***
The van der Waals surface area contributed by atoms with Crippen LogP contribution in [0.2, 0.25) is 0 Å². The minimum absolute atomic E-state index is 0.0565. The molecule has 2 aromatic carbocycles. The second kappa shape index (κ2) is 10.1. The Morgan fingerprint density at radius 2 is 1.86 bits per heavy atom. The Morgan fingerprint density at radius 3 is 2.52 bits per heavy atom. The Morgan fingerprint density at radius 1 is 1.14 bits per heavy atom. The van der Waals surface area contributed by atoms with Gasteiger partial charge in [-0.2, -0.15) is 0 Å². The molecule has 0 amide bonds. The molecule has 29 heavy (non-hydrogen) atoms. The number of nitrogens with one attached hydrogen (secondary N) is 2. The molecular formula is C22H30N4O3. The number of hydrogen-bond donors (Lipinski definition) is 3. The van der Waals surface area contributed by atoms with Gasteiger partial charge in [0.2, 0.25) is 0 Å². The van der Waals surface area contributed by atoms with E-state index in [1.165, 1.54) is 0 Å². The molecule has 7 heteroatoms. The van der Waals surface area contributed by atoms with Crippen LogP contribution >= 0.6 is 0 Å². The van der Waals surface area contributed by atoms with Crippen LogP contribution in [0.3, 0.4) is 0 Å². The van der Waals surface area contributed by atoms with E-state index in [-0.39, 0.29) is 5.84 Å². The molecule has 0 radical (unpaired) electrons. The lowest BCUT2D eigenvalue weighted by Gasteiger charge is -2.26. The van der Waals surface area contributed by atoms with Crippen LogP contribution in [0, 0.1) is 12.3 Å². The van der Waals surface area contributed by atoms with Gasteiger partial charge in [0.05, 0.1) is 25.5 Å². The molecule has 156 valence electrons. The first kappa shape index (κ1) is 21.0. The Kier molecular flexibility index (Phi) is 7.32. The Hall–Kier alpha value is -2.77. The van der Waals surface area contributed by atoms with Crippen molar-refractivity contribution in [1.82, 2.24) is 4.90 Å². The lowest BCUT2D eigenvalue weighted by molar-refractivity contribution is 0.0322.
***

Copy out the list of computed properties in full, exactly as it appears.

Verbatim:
The van der Waals surface area contributed by atoms with Crippen LogP contribution in [0.2, 0.25) is 0 Å². The minimum absolute atomic E-state index is 0.0565. The molecule has 2 aromatic carbocycles. The second kappa shape index (κ2) is 10.1. The Morgan fingerprint density at radius 2 is 1.86 bits per heavy atom. The Morgan fingerprint density at radius 3 is 2.52 bits per heavy atom. The Morgan fingerprint density at radius 1 is 1.14 bits per heavy atom. The van der Waals surface area contributed by atoms with Gasteiger partial charge in [-0.2, -0.15) is 0 Å². The molecule has 0 amide bonds. The molecule has 29 heavy (non-hydrogen) atoms. The number of nitrogens with one attached hydrogen (secondary N) is 2. The molecular formula is C22H30N4O3. The number of hydrogen-bond donors (Lipinski definition) is 3. The van der Waals surface area contributed by atoms with Gasteiger partial charge in [0.2, 0.25) is 0 Å². The van der Waals surface area contributed by atoms with E-state index in [1.165, 1.54) is 0 Å². The molecule has 7 heteroatoms. The van der Waals surface area contributed by atoms with Crippen LogP contribution >= 0.6 is 0 Å². The van der Waals surface area contributed by atoms with Crippen LogP contribution in [0.3, 0.4) is 0 Å². The van der Waals surface area contributed by atoms with E-state index in [-0.39, 0.29) is 5.84 Å². The molecule has 0 radical (unpaired) electrons. The lowest BCUT2D eigenvalue weighted by Gasteiger charge is -2.26. The van der Waals surface area contributed by atoms with Crippen LogP contribution in [0, 0.1) is 12.3 Å². The van der Waals surface area contributed by atoms with Gasteiger partial charge in [0.05, 0.1) is 25.5 Å². The molecule has 156 valence electrons. The first kappa shape index (κ1) is 21.0. The Kier molecular flexibility index (Phi) is 7.32. The Hall–Kier alpha value is -2.77. The van der Waals surface area contributed by atoms with Crippen molar-refractivity contribution in [1.82, 2.24) is 4.90 Å². The lowest BCUT2D eigenvalue weighted by molar-refractivity contribution is 0.0322.